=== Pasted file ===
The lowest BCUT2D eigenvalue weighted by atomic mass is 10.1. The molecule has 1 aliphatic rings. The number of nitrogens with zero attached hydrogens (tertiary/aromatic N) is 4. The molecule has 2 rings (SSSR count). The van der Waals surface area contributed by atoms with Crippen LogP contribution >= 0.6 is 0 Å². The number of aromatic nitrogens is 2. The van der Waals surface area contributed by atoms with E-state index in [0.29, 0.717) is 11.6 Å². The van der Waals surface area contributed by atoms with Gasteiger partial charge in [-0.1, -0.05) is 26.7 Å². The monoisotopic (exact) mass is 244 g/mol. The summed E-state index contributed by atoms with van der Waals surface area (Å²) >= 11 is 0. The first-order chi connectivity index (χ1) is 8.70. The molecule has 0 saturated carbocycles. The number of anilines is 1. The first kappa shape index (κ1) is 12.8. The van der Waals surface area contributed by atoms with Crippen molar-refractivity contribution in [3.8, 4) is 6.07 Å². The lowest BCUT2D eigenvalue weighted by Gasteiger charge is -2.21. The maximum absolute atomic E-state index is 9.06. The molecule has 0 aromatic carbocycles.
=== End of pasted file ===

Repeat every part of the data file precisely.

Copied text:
The lowest BCUT2D eigenvalue weighted by atomic mass is 10.1. The molecule has 1 aliphatic rings. The number of nitrogens with zero attached hydrogens (tertiary/aromatic N) is 4. The molecule has 2 rings (SSSR count). The van der Waals surface area contributed by atoms with Crippen LogP contribution >= 0.6 is 0 Å². The number of aromatic nitrogens is 2. The van der Waals surface area contributed by atoms with E-state index in [0.29, 0.717) is 11.6 Å². The van der Waals surface area contributed by atoms with Gasteiger partial charge in [-0.1, -0.05) is 26.7 Å². The monoisotopic (exact) mass is 244 g/mol. The summed E-state index contributed by atoms with van der Waals surface area (Å²) >= 11 is 0. The first-order chi connectivity index (χ1) is 8.70. The molecule has 0 saturated carbocycles. The number of anilines is 1. The first kappa shape index (κ1) is 12.8. The van der Waals surface area contributed by atoms with Crippen molar-refractivity contribution in [3.8, 4) is 6.07 Å². The lowest BCUT2D eigenvalue weighted by Gasteiger charge is -2.21. The maximum absolute atomic E-state index is 9.06. The molecule has 0 aromatic carbocycles.